Over the course of that week in July, bracketed by Wilson's published criticism and Cheney's flight back from Norfolk, three senior White House officials -- Libby, Fleischer and special presidential assistant Karl Rove -- inaccurately told or suggested to five reporters that Wilson had been dispatched to Niger by his wife, according to the testimony. Deputy Secretary of State Richard Armitage separately told columnist Robert Novak that Valerie Wilson -- who is also know by her maiden name Plame -- worked at the CIA, and Novak made that news public July 14.

The belittling implication of the disclosure, as Fleischer and others testified last week, was that nepotism, rather than Joseph Wilson's knowledge and experience, lay behind his involvement in the matter.

Cheney and Libby have asserted that their sole intent in contacting journalists was to defend the credibility of their policy, but prosecutors disclosed new evidence on Wednesday that the administration was focusing on Wilson himself. Cheney's then-communications director, Mary Matalin, advised Libby in a phone call July 10, prosecutor Peter Zeidenberg said.

Matalin, according to notes Libby made of the conversation, called Wilson a snake and warned that his "story has legs," Zeidenberg said. She laid out a plan: "We need to address the Wilson motivation. We need to be able to get the cable out. Declassified. The president should wave his wand."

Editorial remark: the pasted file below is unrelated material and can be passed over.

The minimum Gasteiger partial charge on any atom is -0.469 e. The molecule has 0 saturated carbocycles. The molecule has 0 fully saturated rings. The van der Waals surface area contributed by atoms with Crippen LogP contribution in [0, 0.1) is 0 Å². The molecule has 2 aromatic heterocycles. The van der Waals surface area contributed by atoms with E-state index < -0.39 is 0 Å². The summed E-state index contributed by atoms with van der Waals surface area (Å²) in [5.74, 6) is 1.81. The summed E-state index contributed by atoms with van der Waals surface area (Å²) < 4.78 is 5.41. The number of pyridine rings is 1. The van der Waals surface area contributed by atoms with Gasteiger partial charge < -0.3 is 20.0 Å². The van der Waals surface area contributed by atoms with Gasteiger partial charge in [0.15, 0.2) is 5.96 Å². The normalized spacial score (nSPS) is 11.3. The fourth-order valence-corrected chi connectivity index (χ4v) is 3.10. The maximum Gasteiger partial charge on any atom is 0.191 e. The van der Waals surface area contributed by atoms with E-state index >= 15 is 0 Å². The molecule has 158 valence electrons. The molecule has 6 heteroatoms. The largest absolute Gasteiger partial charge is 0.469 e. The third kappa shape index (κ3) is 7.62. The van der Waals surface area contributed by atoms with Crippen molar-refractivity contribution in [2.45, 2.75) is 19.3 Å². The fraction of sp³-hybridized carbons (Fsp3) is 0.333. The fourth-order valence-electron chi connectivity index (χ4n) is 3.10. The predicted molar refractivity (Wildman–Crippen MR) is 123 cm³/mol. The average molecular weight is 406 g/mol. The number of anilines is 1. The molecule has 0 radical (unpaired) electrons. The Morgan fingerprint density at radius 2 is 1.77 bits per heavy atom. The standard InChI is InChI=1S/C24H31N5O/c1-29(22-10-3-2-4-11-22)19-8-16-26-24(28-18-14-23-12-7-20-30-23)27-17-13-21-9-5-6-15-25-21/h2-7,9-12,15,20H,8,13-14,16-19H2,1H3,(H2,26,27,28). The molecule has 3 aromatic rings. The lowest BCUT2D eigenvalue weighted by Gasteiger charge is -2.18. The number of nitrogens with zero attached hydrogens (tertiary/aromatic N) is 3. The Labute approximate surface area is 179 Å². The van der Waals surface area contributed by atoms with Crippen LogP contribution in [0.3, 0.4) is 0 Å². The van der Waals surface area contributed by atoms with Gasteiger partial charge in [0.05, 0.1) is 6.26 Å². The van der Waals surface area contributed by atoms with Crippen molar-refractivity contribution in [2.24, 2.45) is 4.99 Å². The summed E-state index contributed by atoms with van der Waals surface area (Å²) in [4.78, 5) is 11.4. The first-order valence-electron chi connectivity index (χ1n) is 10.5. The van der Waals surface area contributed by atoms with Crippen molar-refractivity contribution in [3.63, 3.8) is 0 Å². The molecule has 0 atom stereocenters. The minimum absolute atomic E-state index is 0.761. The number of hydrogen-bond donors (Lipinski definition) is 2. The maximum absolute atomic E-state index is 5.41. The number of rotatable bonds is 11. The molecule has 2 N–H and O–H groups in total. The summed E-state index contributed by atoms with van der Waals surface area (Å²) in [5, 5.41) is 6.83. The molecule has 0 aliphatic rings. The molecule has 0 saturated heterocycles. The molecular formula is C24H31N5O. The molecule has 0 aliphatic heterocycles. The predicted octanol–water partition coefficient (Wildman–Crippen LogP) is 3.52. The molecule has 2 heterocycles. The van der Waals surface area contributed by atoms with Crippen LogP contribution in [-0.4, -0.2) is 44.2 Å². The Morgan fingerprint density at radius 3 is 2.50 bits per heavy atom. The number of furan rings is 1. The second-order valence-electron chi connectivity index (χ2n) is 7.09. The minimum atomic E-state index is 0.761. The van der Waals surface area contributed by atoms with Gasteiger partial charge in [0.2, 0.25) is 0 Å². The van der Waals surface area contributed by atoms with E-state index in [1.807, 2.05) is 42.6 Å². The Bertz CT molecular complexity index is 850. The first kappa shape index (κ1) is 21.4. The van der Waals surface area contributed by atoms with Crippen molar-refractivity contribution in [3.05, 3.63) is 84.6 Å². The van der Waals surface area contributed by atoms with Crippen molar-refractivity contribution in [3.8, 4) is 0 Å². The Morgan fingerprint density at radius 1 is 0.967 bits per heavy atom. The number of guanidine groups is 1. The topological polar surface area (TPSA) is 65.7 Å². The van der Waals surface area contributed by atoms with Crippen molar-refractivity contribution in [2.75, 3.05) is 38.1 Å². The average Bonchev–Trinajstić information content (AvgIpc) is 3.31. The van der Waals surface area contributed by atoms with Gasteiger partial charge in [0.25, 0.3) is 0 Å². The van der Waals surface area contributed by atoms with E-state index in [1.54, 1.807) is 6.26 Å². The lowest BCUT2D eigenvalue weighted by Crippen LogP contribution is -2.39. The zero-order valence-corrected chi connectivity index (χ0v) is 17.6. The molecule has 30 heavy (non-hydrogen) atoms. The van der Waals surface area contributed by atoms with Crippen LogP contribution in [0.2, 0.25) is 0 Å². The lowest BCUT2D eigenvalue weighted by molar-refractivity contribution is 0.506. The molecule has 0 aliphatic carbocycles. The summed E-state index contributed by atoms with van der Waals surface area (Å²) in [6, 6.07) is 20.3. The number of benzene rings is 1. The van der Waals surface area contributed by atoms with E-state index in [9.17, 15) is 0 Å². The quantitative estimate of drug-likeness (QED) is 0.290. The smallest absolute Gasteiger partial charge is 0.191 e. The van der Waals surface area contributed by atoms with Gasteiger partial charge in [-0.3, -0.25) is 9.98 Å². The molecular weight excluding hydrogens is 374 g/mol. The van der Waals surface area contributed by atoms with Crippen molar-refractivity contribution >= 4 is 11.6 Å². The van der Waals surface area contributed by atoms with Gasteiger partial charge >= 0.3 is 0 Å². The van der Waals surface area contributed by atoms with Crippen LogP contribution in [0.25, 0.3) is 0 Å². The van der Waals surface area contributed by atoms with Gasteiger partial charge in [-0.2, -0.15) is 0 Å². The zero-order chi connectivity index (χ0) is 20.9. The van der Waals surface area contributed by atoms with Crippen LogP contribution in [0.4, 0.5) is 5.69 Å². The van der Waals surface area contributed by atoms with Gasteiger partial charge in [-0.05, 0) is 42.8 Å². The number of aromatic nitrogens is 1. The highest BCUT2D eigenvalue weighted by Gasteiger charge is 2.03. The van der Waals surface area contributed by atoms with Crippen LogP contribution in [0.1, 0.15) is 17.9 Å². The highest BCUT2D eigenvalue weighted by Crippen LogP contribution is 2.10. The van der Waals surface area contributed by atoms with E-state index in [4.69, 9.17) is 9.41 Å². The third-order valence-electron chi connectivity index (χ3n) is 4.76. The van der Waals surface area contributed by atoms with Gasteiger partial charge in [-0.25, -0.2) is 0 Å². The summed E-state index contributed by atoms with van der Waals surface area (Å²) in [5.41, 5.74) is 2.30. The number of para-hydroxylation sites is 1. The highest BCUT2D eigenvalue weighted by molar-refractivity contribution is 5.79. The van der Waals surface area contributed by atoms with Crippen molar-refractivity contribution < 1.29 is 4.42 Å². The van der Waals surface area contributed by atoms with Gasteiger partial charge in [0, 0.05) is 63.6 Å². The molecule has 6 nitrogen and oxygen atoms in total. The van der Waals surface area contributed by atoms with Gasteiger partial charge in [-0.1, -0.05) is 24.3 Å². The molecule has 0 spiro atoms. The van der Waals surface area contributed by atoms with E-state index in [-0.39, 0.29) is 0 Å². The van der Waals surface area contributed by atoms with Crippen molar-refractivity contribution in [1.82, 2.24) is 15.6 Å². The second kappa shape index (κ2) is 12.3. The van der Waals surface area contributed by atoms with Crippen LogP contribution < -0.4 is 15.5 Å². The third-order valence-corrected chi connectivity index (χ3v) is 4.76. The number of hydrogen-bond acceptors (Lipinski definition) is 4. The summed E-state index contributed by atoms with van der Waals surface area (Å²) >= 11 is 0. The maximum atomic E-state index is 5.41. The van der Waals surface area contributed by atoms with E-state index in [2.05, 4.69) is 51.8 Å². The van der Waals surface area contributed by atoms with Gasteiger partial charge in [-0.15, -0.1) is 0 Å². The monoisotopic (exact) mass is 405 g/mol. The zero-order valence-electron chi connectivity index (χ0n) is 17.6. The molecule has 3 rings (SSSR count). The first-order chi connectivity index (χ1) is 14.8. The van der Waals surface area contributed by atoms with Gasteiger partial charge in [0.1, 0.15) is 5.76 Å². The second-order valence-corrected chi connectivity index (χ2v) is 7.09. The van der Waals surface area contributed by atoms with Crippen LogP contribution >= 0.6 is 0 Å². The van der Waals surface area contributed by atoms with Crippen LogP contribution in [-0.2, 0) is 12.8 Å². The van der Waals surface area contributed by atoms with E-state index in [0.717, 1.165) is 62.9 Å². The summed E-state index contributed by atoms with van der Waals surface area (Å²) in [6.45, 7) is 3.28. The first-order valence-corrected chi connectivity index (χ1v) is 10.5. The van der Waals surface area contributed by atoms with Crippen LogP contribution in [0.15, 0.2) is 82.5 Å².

Valerie Wilson's employment at the CIA was classified, making it illegal for any official to knowingly and intentionally disclose it. Special Counsel Patrick Fitzgerald's 22-month investigation did not produce charges of that offense.

But Libby was indicted on charges of making false statements, obstruction of justice and perjury for denying that he was aware of Valerie Wilson's employment and had disclosed it to journalists.

In courtroom testimony, witnesses have asserted that Cheney and two others told Libby about Valerie Wilson in June, and that he told two journalists and Fleischer -- who in turn said he told two more journalists. It was, in short, a hot topic of gossip by the administration.

Several months later, White House spokesman Scott McClellan cleared Rove of leaking Valerie Wilson's name -- inaccurately, as it turned out -- but provided no such statement about Libby.

According to Cheney's own notes, introduced at the trial last week, Cheney told McClellan that such a statement "has to happen today. Call out key press saying same thing about Scooter as Karl. Not going to protect one staffer and sacrifice the guy that was asked to stick his neck in the meat grinder because of the incompetence of others."